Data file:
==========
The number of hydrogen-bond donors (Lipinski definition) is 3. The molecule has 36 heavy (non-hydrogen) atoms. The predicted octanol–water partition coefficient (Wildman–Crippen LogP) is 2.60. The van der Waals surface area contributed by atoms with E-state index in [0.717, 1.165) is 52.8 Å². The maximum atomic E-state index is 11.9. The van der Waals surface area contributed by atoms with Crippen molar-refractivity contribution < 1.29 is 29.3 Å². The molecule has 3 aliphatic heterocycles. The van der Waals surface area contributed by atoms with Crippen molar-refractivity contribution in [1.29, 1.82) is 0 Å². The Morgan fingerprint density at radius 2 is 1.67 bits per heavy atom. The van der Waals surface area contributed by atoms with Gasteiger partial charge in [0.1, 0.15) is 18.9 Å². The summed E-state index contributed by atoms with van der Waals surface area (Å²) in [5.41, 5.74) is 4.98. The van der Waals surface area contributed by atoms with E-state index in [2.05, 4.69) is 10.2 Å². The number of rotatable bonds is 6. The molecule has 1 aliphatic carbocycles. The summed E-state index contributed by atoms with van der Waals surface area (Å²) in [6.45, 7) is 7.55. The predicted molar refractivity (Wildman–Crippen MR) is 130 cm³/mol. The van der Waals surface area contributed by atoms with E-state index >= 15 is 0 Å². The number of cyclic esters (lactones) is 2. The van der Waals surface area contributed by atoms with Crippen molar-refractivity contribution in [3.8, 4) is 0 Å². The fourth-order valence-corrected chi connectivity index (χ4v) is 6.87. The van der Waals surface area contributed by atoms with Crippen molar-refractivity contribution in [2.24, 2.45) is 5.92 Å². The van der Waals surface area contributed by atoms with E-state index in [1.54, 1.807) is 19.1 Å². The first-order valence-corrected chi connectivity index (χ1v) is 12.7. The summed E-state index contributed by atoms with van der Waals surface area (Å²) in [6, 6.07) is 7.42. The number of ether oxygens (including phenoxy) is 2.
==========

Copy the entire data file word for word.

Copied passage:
The number of hydrogen-bond donors (Lipinski definition) is 3. The molecule has 36 heavy (non-hydrogen) atoms. The predicted octanol–water partition coefficient (Wildman–Crippen LogP) is 2.60. The van der Waals surface area contributed by atoms with E-state index in [0.717, 1.165) is 52.8 Å². The maximum atomic E-state index is 11.9. The van der Waals surface area contributed by atoms with Crippen molar-refractivity contribution < 1.29 is 29.3 Å². The molecule has 3 aliphatic heterocycles. The van der Waals surface area contributed by atoms with Crippen molar-refractivity contribution in [1.29, 1.82) is 0 Å². The Morgan fingerprint density at radius 2 is 1.67 bits per heavy atom. The van der Waals surface area contributed by atoms with Gasteiger partial charge in [0.1, 0.15) is 18.9 Å². The summed E-state index contributed by atoms with van der Waals surface area (Å²) in [5.41, 5.74) is 4.98. The van der Waals surface area contributed by atoms with E-state index in [2.05, 4.69) is 10.2 Å². The number of rotatable bonds is 6. The molecule has 1 aliphatic carbocycles. The summed E-state index contributed by atoms with van der Waals surface area (Å²) in [6.45, 7) is 7.55. The predicted molar refractivity (Wildman–Crippen MR) is 130 cm³/mol. The van der Waals surface area contributed by atoms with E-state index >= 15 is 0 Å². The number of cyclic esters (lactones) is 2. The van der Waals surface area contributed by atoms with Crippen molar-refractivity contribution in [3.8, 4) is 0 Å². The fourth-order valence-corrected chi connectivity index (χ4v) is 6.87. The van der Waals surface area contributed by atoms with Crippen molar-refractivity contribution in [2.24, 2.45) is 5.92 Å². The van der Waals surface area contributed by atoms with E-state index in [1.54, 1.807) is 19.1 Å². The first-order valence-corrected chi connectivity index (χ1v) is 12.7. The summed E-state index contributed by atoms with van der Waals surface area (Å²) in [6, 6.07) is 7.42. The number of ether oxygens (including phenoxy) is 2.